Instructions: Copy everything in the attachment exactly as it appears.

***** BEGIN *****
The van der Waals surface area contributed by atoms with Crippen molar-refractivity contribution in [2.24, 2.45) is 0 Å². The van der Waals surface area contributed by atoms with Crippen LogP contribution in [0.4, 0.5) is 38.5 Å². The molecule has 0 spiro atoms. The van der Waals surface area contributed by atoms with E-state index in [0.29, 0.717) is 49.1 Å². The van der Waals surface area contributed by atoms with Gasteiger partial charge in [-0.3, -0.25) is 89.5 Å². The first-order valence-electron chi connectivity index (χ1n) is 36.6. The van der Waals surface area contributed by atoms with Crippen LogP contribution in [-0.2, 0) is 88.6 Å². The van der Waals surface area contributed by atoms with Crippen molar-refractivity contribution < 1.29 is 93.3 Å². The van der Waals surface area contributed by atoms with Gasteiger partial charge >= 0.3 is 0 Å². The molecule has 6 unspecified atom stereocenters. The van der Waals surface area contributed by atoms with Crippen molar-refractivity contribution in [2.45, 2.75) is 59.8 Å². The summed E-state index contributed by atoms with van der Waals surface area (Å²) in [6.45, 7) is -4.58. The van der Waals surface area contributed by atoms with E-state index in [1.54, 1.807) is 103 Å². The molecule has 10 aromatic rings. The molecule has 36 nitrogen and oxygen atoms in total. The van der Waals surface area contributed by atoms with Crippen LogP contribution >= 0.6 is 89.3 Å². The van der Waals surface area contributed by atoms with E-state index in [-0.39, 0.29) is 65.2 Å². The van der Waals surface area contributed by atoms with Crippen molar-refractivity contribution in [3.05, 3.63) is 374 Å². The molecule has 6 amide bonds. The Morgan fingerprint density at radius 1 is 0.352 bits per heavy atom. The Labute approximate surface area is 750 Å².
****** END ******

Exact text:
The van der Waals surface area contributed by atoms with Crippen molar-refractivity contribution in [2.24, 2.45) is 0 Å². The van der Waals surface area contributed by atoms with Crippen LogP contribution in [0.4, 0.5) is 38.5 Å². The molecule has 0 spiro atoms. The van der Waals surface area contributed by atoms with E-state index in [0.29, 0.717) is 49.1 Å². The van der Waals surface area contributed by atoms with Gasteiger partial charge in [-0.3, -0.25) is 89.5 Å². The first-order valence-electron chi connectivity index (χ1n) is 36.6. The van der Waals surface area contributed by atoms with Crippen LogP contribution in [-0.2, 0) is 88.6 Å². The van der Waals surface area contributed by atoms with Crippen molar-refractivity contribution < 1.29 is 93.3 Å². The van der Waals surface area contributed by atoms with Gasteiger partial charge >= 0.3 is 0 Å². The molecule has 6 unspecified atom stereocenters. The van der Waals surface area contributed by atoms with Crippen molar-refractivity contribution in [2.45, 2.75) is 59.8 Å². The summed E-state index contributed by atoms with van der Waals surface area (Å²) in [6.45, 7) is -4.58. The van der Waals surface area contributed by atoms with E-state index in [1.54, 1.807) is 103 Å². The molecule has 10 aromatic rings. The molecule has 36 nitrogen and oxygen atoms in total. The van der Waals surface area contributed by atoms with Crippen LogP contribution >= 0.6 is 89.3 Å². The van der Waals surface area contributed by atoms with E-state index in [-0.39, 0.29) is 65.2 Å². The van der Waals surface area contributed by atoms with Crippen molar-refractivity contribution in [3.05, 3.63) is 374 Å². The molecule has 6 amide bonds. The Morgan fingerprint density at radius 1 is 0.352 bits per heavy atom. The Labute approximate surface area is 750 Å².